Monday, 10 December 2012

Comedy hoaxes require brains, comic talent - and a point

Aussies are a matey bunch – you only have to look at Australian Masterchef to see how friendly and supportive the contestants and the judges are towards each other: the UK version of the show is far less cosy. Australians also have a culture of good-blokeishness in which being able to take a joke and a ribbing plays a major part. Of course, that’s also a key part of British culture - in fact, I wouldn’t be surprised if this sort of robustness is a defining characteristic of the Anglosphere, which has reached its apogee down under.

The fact that a poll of Australians suggests two-thirds of them don’t believe the hoax call had anything to do with  Nurse Jacintha Saldanha’s suicide, and that the two presenters are still talking about their involvement in her tragic death in the conditional tense – "f we played any involvement in her death then we're very sorry for that. And time will only tell" – suggests that Australia may now be severely out of step with the rest of the English-speaking world.

The problem for the two presenters (apart from their leaden unfunniness) is that they appear to have made a whole series of “category mistakes”. First, they evidently failed to realise that what seemed a harmless joke to them and their listeners might represent a humiliating catastrophe by the people they hoodwinked. Secondly, from the crudeness of their imposture, they would probably have assumed that nobody in Britain would for one moment have been fooled into taking them seriously – but those of us who live here know only too well that Britain is no longer a culturally homogenous nation.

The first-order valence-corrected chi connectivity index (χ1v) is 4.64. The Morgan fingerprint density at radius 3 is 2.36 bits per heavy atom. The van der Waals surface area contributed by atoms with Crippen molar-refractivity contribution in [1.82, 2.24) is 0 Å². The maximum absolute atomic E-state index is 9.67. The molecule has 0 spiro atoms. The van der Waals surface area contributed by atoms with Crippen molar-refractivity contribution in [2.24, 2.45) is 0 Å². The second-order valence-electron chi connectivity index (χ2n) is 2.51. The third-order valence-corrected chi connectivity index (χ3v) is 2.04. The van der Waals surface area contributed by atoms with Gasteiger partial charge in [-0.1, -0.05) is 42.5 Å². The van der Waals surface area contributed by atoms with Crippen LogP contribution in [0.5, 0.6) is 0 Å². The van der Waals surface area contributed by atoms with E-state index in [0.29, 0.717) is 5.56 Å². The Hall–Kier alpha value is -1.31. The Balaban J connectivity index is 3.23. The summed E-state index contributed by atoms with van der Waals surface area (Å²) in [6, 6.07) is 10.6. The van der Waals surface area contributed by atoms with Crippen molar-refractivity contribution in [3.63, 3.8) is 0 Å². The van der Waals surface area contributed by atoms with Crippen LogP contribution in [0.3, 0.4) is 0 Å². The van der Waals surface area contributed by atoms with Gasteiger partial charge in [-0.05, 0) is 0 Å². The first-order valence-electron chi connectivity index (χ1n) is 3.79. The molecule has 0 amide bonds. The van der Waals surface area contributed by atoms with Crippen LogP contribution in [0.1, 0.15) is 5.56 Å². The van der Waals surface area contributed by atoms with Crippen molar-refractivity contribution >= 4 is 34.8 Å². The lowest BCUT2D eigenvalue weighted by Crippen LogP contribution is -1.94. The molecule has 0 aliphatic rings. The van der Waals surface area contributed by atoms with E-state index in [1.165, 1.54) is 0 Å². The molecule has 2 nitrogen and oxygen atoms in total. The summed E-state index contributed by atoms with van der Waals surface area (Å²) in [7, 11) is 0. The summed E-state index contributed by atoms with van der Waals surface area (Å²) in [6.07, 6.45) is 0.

Thirdly, because the Royals have to behave in a thoroughly demotic, ”plain folks” manner in order to appeal to antipodean sensibilities, the presenters may have felt they were actually playing a joke on distant relatives, about which they’d eventually share a good laugh over a few tinnies (after all, Prince Charles quipped “how do you know I’m not a radio station?” to reporters on the day after the prank). But Jacintha Saldanha wasn’t a member of the Royal Family: she was a professional who must have felt thoroughly humiliated by her failure to protect her patient’s confidentiality.

But the mirth-making duo's fourth – and most serious – category mistake was to imagine that prank phone calls designed to deceive strangers who have done nothing to deserve being made fools of are a legitimate source of humour. They aren’t. 

There are three legitimate areas for “pranks” or hoaxes: ones involving people you know well – i.e. friends, family or workmates - which are often basically affectionate; satire – i.e. in order to puncture the silliness or stupidity of a self-regarding elite; and investigative journalism, where they’re role is to expose dishonesty and corruption. Pranks which distress blameless strangers by making them say or do something stupid  only appeal to inadequate, insensitive, essentially humourless people.